July 4, 2018 / 6:19 PM / 3 months ago

Mexico's business chiefs praise Lopez Obrador after prickly campaign

MEXICO CITY (Reuters) - Mexico’s business elite had warm words for President-elect Andres Manuel Lopez Obrador on Wednesday after he assured them he respected private enterprise, a contrast to jibes in his campaign that some tycoons belonged to a “mafia of power.”

Mexico's President-elect Andres Manuel Lopez Obrador and Juan Pablo Castanon, President of the Business Coordinating Council (CCE) shake hands during a news conference in Mexico City, Mexico July 4, 2018. REUTERS/Daniel Becerril

The encounter between the powerful CCE business lobby and Lopez Obrador comes as markets took the election of the self-styled radical in stride.

At a news conference, CCE director Juan Pablo Castanon and Lopez Obrador said their meeting was characterized by certainty and trust.

“I want to express my satisfaction for the attitude of the business sector,” Lopez Obrador said. “They have acted very respectfully to us, recognizing our triumph.”

Since Sunday’s presidential election, Lopez Obrador and his team have focused on soothing market fears, saying he would not ramp up government spending and would respect the central bank’s independence.

Mexico’s business community has in turn reached out to try to ease past tensions with the new leader.

German Larrea, chairman of miner Grupo Mexico, published a full-page message in a national newspaper congratulating Lopez Obrador and applauding his comments. During the campaign, Larrea warned staff about voting for Lopez Obrador.

Claudio X. Gonzalez, whose family owns part of Kimberly Clark de Mexico, said on Twitter he wished Lopez Obrador the best and asked him to be a unifying figure.

Former President Vicente Fox, who had a tense relationship with Lopez Obrador when he was mayor of Mexico City and released a video during the campaign titled “how can you support Lopez? Impossible.” also congratulated him.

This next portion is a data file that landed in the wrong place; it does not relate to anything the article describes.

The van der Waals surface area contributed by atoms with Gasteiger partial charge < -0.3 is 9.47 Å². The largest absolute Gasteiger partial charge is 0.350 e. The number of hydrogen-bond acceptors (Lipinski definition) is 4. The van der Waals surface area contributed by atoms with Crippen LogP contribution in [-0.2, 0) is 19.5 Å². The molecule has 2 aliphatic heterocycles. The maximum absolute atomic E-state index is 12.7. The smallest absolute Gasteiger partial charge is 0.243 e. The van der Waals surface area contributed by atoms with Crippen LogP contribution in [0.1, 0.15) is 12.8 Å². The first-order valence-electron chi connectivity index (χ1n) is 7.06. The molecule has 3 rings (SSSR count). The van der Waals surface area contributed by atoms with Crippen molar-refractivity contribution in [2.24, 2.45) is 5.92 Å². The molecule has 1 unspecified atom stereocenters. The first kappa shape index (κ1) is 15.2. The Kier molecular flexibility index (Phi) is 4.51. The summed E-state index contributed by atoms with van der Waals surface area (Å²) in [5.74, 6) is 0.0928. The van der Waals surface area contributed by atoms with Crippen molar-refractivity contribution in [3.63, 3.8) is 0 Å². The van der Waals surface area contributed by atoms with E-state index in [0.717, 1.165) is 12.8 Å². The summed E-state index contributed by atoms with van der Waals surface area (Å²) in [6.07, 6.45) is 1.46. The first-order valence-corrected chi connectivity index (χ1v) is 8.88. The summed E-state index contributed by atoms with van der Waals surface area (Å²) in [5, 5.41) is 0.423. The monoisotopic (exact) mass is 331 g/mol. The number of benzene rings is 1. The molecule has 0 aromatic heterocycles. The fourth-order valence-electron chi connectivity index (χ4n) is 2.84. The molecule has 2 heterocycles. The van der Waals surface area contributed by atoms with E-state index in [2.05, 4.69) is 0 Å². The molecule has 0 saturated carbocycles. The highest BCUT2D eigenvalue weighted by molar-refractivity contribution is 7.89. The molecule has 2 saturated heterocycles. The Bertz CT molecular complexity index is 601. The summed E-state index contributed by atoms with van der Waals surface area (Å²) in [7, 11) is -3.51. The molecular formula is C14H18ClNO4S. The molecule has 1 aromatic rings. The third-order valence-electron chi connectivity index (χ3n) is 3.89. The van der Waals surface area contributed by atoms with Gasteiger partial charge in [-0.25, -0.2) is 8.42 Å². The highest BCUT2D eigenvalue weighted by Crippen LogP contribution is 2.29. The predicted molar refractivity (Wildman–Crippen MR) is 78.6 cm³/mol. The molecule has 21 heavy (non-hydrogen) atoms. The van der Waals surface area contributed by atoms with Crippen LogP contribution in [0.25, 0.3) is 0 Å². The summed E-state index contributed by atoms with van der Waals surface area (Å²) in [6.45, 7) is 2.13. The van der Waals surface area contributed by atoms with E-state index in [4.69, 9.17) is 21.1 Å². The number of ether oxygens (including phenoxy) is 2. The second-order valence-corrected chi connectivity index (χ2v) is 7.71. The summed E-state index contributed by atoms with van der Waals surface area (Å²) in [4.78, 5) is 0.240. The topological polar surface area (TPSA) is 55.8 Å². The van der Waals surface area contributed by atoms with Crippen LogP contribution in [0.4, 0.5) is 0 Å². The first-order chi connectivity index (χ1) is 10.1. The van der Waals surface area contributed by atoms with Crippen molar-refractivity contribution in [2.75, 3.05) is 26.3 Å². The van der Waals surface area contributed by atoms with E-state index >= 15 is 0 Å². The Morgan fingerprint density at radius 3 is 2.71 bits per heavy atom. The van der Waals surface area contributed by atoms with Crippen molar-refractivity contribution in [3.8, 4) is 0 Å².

Lopez Obrador criticized all three during the campaign, in which Castanon also warned voters about the dangers of “populism.”

In March the CCE urged Lopez Obrador to stop questioning major planks of the current government’s economic agenda, such as a new $13 billion airport for Mexico City.

Mexico's President-elect Andres Manuel Lopez Obrador arrives at a meeting with the Business Coordinating Council (CCE) in Mexico City, Mexico July 4, 2018. REUTERS/Daniel Becerril

The leftist slammed corporate defenders of the airport project as “corrupt.” He has since moderated his stance.

On Wednesday, Lopez Obrador said even though his coalition will likely have a majority in Congress, he would not impose anything and said he was building an authentic democracy not a dictatorship.

Lopez Obrador and Castanon agreed to work together on labor issues for young people, after a campaign promise for apprenticeships funded in part by the government. Lopez Obrador said his youth programs and higher pensions for the elderly would together cost 150 billion pesos ($7.7 billion).

Investors say they have yet to see how the next president’s pledge to cut excess spending and corruption will pay for his promises.

“We have not had any detailed numbers on how this will be achieved or if this will even be possible,” said Graham Stock, emerging market sovereign strategist at BlueBay Asset Management.

Mexico’s peso on Tuesday posted its biggest daily increase in over two years, boosted by a global emerging markets rally as well as pledges from Lopez Obrador to not increase spending. The peso and strengthened slightly on Wednesday.

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Despite uncertainty about what policies Lopez Obrador could put in place, foreign investors have been comforted by the discipline of Mexico’s central bank.

“Banxico could teach many central banks in emerging markets a lesson when it comes to monetary policy and how to do it in a credible and appropriate way,” said Paul Greer, a portfolio manager at Fidelity International in London, adding that he expected Mexico’s bonds and peso to do well.

Reporting by Anthony Esposito and Stefanie Eschenbacher; Additional reporting by Michael O'Boyle; Writing by Christine Murray; Editing by Chris Reese and Leslie Adler

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